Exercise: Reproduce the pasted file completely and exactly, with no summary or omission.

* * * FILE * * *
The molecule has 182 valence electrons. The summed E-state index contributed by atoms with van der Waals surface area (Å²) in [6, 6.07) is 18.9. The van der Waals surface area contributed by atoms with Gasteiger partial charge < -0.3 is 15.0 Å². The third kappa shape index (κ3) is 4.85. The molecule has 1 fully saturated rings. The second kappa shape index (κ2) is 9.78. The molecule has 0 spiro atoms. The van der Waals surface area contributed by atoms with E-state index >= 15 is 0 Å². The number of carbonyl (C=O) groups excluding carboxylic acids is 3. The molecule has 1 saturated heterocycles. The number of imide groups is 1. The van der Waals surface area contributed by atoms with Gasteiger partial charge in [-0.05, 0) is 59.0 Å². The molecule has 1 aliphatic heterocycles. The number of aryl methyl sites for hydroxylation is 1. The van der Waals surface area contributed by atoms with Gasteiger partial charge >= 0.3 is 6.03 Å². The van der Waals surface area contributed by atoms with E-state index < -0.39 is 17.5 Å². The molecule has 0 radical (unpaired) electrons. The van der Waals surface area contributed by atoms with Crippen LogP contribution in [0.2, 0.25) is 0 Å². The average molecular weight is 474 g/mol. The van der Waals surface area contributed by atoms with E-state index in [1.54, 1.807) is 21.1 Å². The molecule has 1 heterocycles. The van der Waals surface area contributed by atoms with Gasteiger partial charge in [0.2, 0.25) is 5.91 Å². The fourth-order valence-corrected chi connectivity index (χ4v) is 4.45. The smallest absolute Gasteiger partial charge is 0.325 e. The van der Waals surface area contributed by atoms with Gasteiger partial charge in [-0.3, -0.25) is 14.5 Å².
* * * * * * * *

The molecule has 182 valence electrons. The summed E-state index contributed by atoms with van der Waals surface area (Å²) in [6, 6.07) is 18.9. The van der Waals surface area contributed by atoms with Gasteiger partial charge < -0.3 is 15.0 Å². The third kappa shape index (κ3) is 4.85. The molecule has 1 fully saturated rings. The second kappa shape index (κ2) is 9.78. The molecule has 0 spiro atoms. The van der Waals surface area contributed by atoms with E-state index >= 15 is 0 Å². The number of carbonyl (C=O) groups excluding carboxylic acids is 3. The molecule has 1 saturated heterocycles. The number of imide groups is 1. The van der Waals surface area contributed by atoms with Gasteiger partial charge in [-0.05, 0) is 59.0 Å². The molecule has 1 aliphatic heterocycles. The number of aryl methyl sites for hydroxylation is 1. The van der Waals surface area contributed by atoms with Gasteiger partial charge >= 0.3 is 6.03 Å². The van der Waals surface area contributed by atoms with E-state index < -0.39 is 17.5 Å². The molecule has 0 radical (unpaired) electrons. The van der Waals surface area contributed by atoms with Crippen LogP contribution in [0.2, 0.25) is 0 Å². The average molecular weight is 474 g/mol. The van der Waals surface area contributed by atoms with E-state index in [1.54, 1.807) is 21.1 Å². The molecule has 1 heterocycles. The van der Waals surface area contributed by atoms with Gasteiger partial charge in [0.2, 0.25) is 5.91 Å². The fourth-order valence-corrected chi connectivity index (χ4v) is 4.45. The smallest absolute Gasteiger partial charge is 0.325 e. The van der Waals surface area contributed by atoms with Gasteiger partial charge in [-0.3, -0.25) is 14.5 Å².